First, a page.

THE TRUSTEE FEE MYSTERY EXPLAINED
April 19, 2021
As families and advisors evaluate their corporate trustee options, we are often asked, “what goes into a trustee fee?”
From a historical perspective, bank trustees applied a “bundled” market-value based fee to cover trust services – covering both fiduciary administration and investment management. In 2014, new IRS regulations began requiring banks to “unbundle” their trust fees and allocate costs between these categories – for a variety of reasons, some banks struggled with this. As estate planning has evolved, however, new planning techniques, particularly the directed trust, have encouraged more fee transparency in the market. With such techniques, wealth management now contemplates the division of the trustee administration, investment and distribution functions to provide maximum flexibility for wealthy families and specific expertise that may not be found under one roof. This in turn allows a client to better know how their fees are allocated.
As an independent corporate trustee, Pendleton Square’s fee for trust services has always been clearly distinguishable from the third-party investment fees. But what goes into our trust fee?
Our policy is to sign a fee agreement with each client, so that there is clarity and transparency about what is being charged. This agreement incorporates our standard fee schedule, but also lists fees for extraordinary services, such as real estate management, life insurance management and administering oil and gas interests. In cases where the standard fee schedule should not apply, we may be able to offer a different structure that is more appropriate to the client’s situation, such as a flat annual fee as opposed to a market-based fee. To help explain what’s involved in a standard trust fee, we can generalize a few components of trust administration and approximate how costs might be allocated. Here’s a breakdown:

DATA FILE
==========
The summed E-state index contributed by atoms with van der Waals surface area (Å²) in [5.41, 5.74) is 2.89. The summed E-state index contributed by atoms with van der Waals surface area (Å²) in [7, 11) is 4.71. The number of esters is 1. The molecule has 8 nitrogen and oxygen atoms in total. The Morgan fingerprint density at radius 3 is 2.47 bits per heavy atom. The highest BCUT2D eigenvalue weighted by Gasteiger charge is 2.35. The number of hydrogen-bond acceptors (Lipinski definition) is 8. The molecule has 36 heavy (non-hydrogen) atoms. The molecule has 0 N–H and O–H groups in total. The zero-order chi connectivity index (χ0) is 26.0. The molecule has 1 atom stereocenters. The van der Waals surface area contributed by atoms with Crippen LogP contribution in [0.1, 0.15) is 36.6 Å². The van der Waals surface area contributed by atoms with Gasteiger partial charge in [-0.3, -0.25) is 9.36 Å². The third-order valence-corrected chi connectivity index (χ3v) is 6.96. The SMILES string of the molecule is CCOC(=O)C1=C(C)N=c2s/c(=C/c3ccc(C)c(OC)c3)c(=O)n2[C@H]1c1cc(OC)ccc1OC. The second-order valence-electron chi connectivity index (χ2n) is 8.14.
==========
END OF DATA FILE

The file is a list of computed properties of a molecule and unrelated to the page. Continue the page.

Beneficiary distribution and bill payment
Providing for beneficiaries is an essential element of our job. Some of these duties are clear-cut. Many distributions are laid out plainly in the document, such as paying out the net income for a marital trust on a monthly or quarterly basis. In addition, we are frequently required to pay a number of third-party expenses, ranging from a beneficiary’s personal bills to paying the utilities on trust-owned real estate.
However, there are some distribution decisions that aren’t clear cut and require fiduciary judgment. For example, a beneficiary may request a discretionary distribution for their support and maintenance – a distribution that can only be made at the discretion of the trustee. Trustees take action on such requests in accordance with guidelines provided in the trust, the beneficiaries’ personal circumstances, tax implications, etc. The trustee must make their decision considering not only the specific requesting beneficiary, but also the interests of the other beneficiaries of the trust and the sustainability of the trust itself. Those interests may not always be aligned. This decision to distribute assets can have long term consequences and needs to be documented. Therefore, this process often involves information gathering and communication with beneficiaries and other advisors. Why is this important? As trustee, we need to ensure that the grantor’s intent as set forth in the trust document is fulfilled and that the needs (and wants) of beneficiaries are met when possible.
Providing for beneficiaries is an essential element of our job. Throughout the year, we consider their discretionary distribution requests under guidelines provided in the trust, their personal circumstances, tax implications, etc. We also make required distributions – such as paying out the net income for a marital trust on a monthly or quarterly basis. In addition to beneficiary payments, we also pay a number of third-party expenses, ranging from a beneficiary’s personal bills to paying the utilities on trust-owned real estate.